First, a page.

The sixth(?) Assignment is to introduce a new form: letrec-datatype that works like define-datatype but is lexical, instead of global.It might look something like this:
(letrec-datatype ([ls ls? (kons (kar symbol?) (kdr ls?)) (nl)] [ ... there could be other data types here ]) ls)
Note the above form returns a type (so these types have to have indefinate extent. Also note that the types may be recursive interms of one another (if we had a foo type in the above clause, it could use ls? and ls could use foo?). Like define-datatype, you'll need a cases statement also.
This is an open-ended assignment, you might not have working code by Thursday, but you should atleast have some ideas
(define abstract (lambda (x body) ...))When abstract returns, the variable x has been removed from the body. You will need a driver, translate, that will call abstract only when the argument is a lambda.
(define translate (lambda (e) (match e ((lambda (,x) ,body) (abstract x body)) ((,[rator] ,[rand]) `(,rator ,rand)) (,x (guard (synbol? x)) x))))When you get an asnwer for (! 5), translate it back into S's, K's, and I's. When you run the lambda calculus, just use normal-order reduction. The third exercise is to implement the pure lambda calculus. The goal is to implement and test (! 5). Recall that the pure lambda calculus has only variables, x applications, (M N), and abstraction, (lambda (x) M) and nothing else. It does not have conditionals, primitves, constants, etc. Also, to make the exercise just that much more exciting, at every step, you must collect all the redex/context pairs, and then throw a random number at this list of pairs to decide how to reconstruct the lambda term, to start the process again. The computation terminates when this list is empty. At that point, you might consider how you will take the resultant lambda term and cause it print as the number "120". The second exercise is to implement begin*, which is like begin, but as part of the expansion, it flattens out the begin*, so that there is only one begin* at the top-level. Watch out for part two, where one of the expression could be a macro call and it too might expand to a begin*, which has to be flattened into the one begin*. So we begin.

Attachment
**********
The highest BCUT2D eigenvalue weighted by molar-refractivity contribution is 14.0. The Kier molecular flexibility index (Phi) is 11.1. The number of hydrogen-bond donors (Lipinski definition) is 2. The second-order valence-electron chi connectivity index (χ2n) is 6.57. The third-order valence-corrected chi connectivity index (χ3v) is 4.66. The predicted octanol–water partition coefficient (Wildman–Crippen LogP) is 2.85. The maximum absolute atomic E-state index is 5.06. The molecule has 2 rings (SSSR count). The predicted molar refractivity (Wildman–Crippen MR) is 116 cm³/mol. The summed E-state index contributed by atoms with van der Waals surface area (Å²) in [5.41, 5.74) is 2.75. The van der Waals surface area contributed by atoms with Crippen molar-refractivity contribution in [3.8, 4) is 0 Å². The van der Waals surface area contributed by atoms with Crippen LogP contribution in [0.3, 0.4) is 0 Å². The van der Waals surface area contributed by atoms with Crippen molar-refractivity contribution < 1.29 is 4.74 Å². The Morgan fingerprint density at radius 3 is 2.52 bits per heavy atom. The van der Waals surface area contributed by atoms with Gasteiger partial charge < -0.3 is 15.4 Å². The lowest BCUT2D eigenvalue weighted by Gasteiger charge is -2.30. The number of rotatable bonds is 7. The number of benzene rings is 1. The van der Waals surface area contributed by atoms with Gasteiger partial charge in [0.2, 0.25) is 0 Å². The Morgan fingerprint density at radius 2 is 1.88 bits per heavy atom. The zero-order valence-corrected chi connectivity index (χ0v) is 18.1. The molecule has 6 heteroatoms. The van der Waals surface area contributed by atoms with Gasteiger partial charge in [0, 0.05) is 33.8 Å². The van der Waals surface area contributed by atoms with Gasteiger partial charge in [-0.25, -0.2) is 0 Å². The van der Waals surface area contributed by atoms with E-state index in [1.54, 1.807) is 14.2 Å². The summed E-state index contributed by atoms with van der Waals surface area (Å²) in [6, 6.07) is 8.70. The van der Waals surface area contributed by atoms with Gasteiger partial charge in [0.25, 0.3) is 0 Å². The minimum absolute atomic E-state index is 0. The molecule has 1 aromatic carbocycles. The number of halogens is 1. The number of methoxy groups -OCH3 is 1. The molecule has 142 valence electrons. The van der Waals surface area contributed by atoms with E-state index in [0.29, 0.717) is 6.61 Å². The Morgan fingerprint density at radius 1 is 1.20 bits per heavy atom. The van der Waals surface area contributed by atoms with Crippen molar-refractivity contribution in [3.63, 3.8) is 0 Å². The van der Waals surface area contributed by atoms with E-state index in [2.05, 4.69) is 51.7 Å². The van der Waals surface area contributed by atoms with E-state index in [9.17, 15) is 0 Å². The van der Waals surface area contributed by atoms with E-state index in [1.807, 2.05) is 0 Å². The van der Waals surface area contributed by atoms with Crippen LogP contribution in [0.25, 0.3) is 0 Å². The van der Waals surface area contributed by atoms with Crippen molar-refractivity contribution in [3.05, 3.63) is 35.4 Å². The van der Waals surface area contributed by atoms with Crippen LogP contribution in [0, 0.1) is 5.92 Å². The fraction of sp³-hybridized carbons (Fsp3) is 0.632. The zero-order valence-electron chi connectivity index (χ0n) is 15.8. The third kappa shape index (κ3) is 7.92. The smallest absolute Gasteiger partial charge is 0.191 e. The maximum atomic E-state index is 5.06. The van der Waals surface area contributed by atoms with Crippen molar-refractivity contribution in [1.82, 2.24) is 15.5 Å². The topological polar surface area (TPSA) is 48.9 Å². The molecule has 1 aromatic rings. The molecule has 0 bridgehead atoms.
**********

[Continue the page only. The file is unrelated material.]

(fresh (x y z) (== 'a x) ...)could have been rewritten as
(fresh (y z) (let ((x 'a)) (all ...)))or even
(let ((x 'a)) (fresh (y z) ...))So, here is the statement of the problem:
(fresh (... x ...) ... (== E x) ...)
(fresh (... ...) (let ((x E)) (all ... ...))).
walk, for example. Write a
syntax-rulesmacro that implements a new "smarter"
syntax-rules. For example, you can write something that determines if a symbol is among a list of symbols. You can use this to determine whether a lexical variable is in a list of lexical variables. This would certainly come in handy. You may also change the syntax of
==to require additional information. Thus, the user who wants to gain the efficiency from this feature may have to include more information.